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COLIN CAMPBELL: Hard-hitting contest shapes up in election ahead

By Colin Campbell

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Councillor Angus MacDonald and MP Drew Hendry.
Councillor Angus MacDonald and MP Drew Hendry.

It won’t be Biden v Trump, it won’t be Sunak v Starmer, and it certainly won’t be Frazier v Ali.

But a hard-hitting contest is shaping up for the Inverness constituency in the upcoming General Election and it has all the makings of being the most fiercely fought for years.

Everyone knows Drew Hendry, now in his 10th year as SNP MP. Far fewer people will know Angus MacDonald, his Liberal Democrat challenger. But day-by-day and week-by-week that could be changing. No candidate I can remember has put so much effort into shaking off his anonymity.

There will of course be others in the contest from rival parties, but as of now in terms of public recognition they are already trailing far behind Hendry and MacDonald, and they’ll have a lot of ground to make up.

Three glossy and well-produced brochures from Angus MacDonald and his team of supporters have already landed on my doormat.

That’s as much as I received from all candidates during the three weeks of the 2019 campaign after the election had actually been announced. There are large billboards set up here and there with his face plastered all over them. I’ve read interviews and profiles of him in national newspapers. All this, and the election could still be months away.

Mr MacDonald in no particular order is a Highland councillor, a businessman, an entrepreneur, and a multi-millionaire. Which of these factors is most significant? I’d say the last one, without doubt. No one can buy an election victory. But he has the resources if he wishes to throw a lot of money behind his campaign, and it would appear that’s what he is prepared to do.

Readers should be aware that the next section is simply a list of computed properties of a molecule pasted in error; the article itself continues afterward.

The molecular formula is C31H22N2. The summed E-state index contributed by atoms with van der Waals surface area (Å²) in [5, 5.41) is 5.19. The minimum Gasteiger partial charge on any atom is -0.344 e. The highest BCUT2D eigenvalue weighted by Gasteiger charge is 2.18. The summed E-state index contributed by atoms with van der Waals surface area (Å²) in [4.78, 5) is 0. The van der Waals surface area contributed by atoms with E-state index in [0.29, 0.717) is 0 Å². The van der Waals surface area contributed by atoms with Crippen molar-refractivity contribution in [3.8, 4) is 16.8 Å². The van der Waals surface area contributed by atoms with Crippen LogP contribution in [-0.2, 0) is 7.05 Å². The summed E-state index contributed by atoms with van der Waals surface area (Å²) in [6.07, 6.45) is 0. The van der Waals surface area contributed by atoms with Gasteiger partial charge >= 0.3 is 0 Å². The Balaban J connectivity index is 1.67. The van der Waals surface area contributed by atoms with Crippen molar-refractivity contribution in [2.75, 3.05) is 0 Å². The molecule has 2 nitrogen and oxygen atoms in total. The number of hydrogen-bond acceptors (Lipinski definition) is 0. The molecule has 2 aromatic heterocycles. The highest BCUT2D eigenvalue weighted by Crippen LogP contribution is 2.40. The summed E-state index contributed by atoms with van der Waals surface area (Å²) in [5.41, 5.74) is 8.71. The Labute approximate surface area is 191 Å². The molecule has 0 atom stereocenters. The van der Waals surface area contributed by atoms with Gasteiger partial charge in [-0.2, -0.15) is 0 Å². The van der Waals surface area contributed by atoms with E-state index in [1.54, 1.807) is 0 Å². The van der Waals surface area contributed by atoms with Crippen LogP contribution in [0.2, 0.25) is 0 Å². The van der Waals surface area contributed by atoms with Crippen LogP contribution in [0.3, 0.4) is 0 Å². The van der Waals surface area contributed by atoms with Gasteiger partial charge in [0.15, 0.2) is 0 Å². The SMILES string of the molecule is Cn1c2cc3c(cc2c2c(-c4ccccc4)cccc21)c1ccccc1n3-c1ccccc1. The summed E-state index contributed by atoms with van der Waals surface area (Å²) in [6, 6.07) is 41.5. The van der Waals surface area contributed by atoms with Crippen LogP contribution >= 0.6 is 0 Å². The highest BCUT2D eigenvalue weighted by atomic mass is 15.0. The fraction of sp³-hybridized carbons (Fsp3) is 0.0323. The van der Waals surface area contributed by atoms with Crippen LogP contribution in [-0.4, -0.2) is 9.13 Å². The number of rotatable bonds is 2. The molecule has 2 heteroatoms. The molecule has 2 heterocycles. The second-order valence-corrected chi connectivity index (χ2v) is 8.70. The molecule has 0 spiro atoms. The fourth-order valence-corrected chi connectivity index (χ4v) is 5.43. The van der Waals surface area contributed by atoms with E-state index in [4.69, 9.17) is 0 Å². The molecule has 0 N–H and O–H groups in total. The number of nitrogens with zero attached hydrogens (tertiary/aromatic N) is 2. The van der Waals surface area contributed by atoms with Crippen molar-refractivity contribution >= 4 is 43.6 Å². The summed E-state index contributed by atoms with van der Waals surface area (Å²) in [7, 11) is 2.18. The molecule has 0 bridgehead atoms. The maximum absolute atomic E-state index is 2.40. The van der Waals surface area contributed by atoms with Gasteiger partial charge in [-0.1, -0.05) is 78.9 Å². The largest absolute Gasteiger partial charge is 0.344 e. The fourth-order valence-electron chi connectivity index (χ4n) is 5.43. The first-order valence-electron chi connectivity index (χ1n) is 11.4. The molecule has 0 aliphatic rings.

An email circulated to Lib Dem party members makes clear just how determined he is to win.

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“Apart from being a Highland councillor, my only job for the last year has been to win this election,” he says. “We are running it like a company, with a business plan strategy, weekly targets. Some days there are 10 of us canvassing, we have knocked on 17,000 doors so far and have a strengthening social media presence. Every house has had at least four mailings so far and there are massive billboards on the major roads.”

But Angus MacDonald also goes beyond merely tub-thumping on his own behalf.

He states: “Drew Hendry MP is well known with high name awareness, and he is quite popular in Inverness city, which is 62 per cent of the vote.

“The SNP are likely to mobilise a substantial supporter team when the election is called to put up signs, distribute leaflets etc.”

And he adds: “Many will find it hard not to support the Nationalists on the day.”

Recognition of the challenge he faces makes him an even more formidable opponent for Drew Hendry. And although few would deny the SNP has had a difficult – or disastrous – last 12 months, how many of those who have backed them in the past will now go as far as abandoning them altogether? Indeed, will the loud and forthright ambition of Angus MacDonald in itself motivate SNP activists to turn out in numbers to stop him in his tracks?

In the 2019 election Drew Hendry coasted back into office after a feeble, and in fact barely discernible challenge from opponents who failed to lay a glove on him. It’ll be very different this time around.

I’m already looking forward to head-to-head public debates involving Mr Hendry and Mr MacDonald and the other candidates. It’s essential these are held to bring their differences out in the open.

They should be fiery, combative, and as the campaign comes to a head apathy among voters should be dispelled by these confrontations where it could well be standing room only.

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